25.10.12

Work makes Freedom

Its hard to know where to begin to comment on the bbc news story on Lord Bichard's comments about the retired.

 "Are there ways in which we could use incentives to encourage older people, if not to be in full time work, to be making a contribution?," he asked the rest of the committee.

 Twitter was fairly forthcoming, a quick search of his name revealed  most comments were along the lines of "what a fool". Some merely insulted him in anger while others had actual points to make about the nature of pensions, and retirement.

 
Bichard says retired people should work in the community to 'earn their keep.' In other news the cost of breathing is set to rise again.
 
Lord Bichard needs to get real. Threatening pensioners with cuts if they don't do community work is barbaric. These ppl have done their bit!
 
Lord Bichard says the retired should work for their pension!! After 50 years of paying tax and NI why should they?
 
Lord Bichard. You sir, are a complete t**t! How dare you suggest pensioners work for their pension? THEY DID THAT ALREADY!!!
@jimrossignol
Ha, politics today: "Retired people? They could be forced to work." Next week: children are pretty lazy, right?
It was frustrating to think that while he himself is retired (with both an enormous pension which he began drawing at 53,and a well paid job; peers can claim up to £300 a day tax free) he seemed of the opinion that most retired people sit at home, or in a leafy park drinking gin, cocktails or tea, while contemplating their navels. The reality seems to be that most retired people are either too ill to do much at all, or are working pretty hard already.

A quick glance shows that many volunteer posts are already held by retired people. From the staff at the hospital WRVS cafe, the charity shop, the school governors, to the WI, the scout leaders and guide helpers (though even guiding has a retirement age)

A great many retired people are unpaid carers for an ill or older spouse, or a carer for grandchildren so that their own children can work.

Many retired people have worked hard and still help out, they are not forced to, they do it because most people are basically good. If you make someone volunteer "by incentives such as losing pension" (that has been paid for!) It is no longer volunteering, it's work.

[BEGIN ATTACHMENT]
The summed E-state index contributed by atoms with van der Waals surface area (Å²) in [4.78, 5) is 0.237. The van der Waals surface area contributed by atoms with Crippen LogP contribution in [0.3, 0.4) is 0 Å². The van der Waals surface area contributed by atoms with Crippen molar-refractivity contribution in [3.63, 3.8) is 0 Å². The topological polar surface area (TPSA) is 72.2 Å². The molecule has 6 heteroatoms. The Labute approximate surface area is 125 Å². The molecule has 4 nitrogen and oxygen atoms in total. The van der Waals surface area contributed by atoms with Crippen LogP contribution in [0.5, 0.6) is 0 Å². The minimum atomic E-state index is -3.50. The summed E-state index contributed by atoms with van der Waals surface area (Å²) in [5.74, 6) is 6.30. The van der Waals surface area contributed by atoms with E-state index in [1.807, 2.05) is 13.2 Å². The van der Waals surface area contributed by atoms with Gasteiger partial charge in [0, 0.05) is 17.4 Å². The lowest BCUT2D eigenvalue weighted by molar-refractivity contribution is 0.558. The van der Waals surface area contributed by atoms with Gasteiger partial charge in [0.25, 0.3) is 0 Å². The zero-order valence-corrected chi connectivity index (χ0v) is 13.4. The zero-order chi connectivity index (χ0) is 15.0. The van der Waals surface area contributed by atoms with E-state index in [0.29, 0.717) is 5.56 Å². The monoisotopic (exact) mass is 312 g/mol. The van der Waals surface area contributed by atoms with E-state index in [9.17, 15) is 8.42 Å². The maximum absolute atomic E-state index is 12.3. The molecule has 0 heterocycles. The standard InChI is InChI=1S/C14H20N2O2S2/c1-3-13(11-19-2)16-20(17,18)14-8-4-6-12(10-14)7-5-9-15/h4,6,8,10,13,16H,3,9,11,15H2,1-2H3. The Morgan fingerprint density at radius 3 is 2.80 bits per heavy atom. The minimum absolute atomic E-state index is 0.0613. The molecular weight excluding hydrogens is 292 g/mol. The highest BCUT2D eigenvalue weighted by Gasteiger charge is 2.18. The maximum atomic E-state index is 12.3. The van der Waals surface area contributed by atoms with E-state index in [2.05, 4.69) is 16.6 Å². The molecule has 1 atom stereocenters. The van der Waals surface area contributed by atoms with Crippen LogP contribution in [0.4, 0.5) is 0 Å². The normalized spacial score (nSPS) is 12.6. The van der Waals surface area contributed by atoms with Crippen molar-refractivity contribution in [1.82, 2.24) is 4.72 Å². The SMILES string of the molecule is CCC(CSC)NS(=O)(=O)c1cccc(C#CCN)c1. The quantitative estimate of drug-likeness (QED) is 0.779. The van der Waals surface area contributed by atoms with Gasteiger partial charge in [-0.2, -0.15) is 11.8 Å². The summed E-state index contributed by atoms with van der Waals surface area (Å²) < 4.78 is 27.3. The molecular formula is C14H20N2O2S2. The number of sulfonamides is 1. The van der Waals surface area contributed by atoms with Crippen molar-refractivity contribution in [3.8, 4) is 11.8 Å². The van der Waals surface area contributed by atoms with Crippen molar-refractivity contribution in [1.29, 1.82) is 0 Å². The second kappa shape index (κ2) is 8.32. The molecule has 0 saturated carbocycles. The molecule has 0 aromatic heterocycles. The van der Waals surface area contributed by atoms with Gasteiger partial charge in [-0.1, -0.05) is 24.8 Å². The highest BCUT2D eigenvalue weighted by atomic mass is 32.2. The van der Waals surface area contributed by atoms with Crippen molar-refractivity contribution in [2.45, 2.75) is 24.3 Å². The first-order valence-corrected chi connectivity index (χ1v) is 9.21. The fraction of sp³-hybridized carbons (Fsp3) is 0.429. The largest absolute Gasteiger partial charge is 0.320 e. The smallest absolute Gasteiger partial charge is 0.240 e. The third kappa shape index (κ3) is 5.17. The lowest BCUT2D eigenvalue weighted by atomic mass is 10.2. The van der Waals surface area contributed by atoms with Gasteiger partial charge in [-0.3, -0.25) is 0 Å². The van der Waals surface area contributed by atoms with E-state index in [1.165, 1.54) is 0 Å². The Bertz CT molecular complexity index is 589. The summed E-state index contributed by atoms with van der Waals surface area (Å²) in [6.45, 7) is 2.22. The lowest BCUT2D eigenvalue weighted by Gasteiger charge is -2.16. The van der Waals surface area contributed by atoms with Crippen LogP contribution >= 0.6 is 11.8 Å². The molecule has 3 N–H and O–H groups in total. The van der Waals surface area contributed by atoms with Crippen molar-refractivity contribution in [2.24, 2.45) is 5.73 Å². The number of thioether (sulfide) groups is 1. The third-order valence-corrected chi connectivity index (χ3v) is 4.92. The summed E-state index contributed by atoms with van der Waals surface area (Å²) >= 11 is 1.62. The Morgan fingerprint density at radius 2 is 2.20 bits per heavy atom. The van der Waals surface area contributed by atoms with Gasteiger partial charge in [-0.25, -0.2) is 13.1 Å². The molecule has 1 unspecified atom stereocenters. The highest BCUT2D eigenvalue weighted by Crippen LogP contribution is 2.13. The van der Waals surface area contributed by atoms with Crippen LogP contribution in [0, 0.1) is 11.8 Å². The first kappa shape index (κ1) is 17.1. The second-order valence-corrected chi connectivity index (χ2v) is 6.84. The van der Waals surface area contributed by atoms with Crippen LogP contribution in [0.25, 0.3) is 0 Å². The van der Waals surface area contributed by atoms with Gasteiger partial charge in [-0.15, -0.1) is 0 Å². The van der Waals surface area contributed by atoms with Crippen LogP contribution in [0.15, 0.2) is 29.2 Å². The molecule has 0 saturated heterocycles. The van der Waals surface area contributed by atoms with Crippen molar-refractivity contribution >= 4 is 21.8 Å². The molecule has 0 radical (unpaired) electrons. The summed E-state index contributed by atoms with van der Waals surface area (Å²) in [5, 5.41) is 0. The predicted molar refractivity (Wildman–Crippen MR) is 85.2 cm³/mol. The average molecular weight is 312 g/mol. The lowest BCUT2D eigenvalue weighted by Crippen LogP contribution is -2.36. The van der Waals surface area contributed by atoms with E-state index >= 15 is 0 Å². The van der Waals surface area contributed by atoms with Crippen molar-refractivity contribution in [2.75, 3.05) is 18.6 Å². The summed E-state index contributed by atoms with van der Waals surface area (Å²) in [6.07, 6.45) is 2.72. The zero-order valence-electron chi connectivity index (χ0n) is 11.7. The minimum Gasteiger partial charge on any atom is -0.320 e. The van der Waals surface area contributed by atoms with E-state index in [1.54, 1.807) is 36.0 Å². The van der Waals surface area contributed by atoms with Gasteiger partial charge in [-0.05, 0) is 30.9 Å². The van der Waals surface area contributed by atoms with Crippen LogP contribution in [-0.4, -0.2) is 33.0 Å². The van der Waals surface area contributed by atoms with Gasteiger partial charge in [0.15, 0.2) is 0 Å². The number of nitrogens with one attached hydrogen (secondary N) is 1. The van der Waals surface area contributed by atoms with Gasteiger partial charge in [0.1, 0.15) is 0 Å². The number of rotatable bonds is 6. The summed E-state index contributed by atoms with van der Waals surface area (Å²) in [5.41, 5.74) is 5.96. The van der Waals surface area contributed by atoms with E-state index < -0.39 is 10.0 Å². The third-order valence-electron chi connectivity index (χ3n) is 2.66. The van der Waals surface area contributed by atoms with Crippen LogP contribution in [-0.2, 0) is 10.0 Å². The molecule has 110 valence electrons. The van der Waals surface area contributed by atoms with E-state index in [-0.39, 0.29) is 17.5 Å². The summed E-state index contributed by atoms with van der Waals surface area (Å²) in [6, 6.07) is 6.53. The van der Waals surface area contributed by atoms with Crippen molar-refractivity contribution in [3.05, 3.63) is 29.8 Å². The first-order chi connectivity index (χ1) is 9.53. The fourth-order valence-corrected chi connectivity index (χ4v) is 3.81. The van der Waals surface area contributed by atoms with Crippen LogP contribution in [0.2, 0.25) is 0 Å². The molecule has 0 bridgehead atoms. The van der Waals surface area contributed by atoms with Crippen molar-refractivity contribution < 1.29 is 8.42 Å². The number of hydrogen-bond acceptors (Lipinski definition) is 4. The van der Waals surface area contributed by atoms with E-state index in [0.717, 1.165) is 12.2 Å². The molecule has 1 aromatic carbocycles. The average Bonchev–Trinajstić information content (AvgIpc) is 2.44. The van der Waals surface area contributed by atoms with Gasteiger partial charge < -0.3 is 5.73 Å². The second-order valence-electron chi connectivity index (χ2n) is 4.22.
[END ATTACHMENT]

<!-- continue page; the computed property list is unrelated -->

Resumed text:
I was raging pretty much all day yesterday and today my rage has settled to a gentle simmer - and a mild disbelief that anyone can think that someone that has paid into a pension via taxes all their life, that finally has the chance to stop working (as YES as was pointed out - even if a retired person DOES sit in the garden all day sipping tea, why not! that's what retirement is for) should be forced to continue. Coupled with the fact that the young people in this country are struggling to find work, and that he is suggesting (as Cameron has in the past) that doing voluntary work should be compulsory(!) this idea is so bizarre and strange I almost feel I must have dreamed it.

Please add your rant below (really I want rants!) I'm so angry my powers of ranting are seriously affected.


5 comments:

  1. "by incentives such as losing pension" - surely that's not an incentive, it's a threat?!

    There's just so much wrong with this entire idea, from the proposal of it by a man who clearly has no idea of the realities of life when you're not paid £300 a day tax free to the entire concept of being made to work "voluntarily" in order to get a pension you've already paid for.

    Just writing the above sentence has made me seethe again. How can work be "voluntary" if you have to do it to get something you need?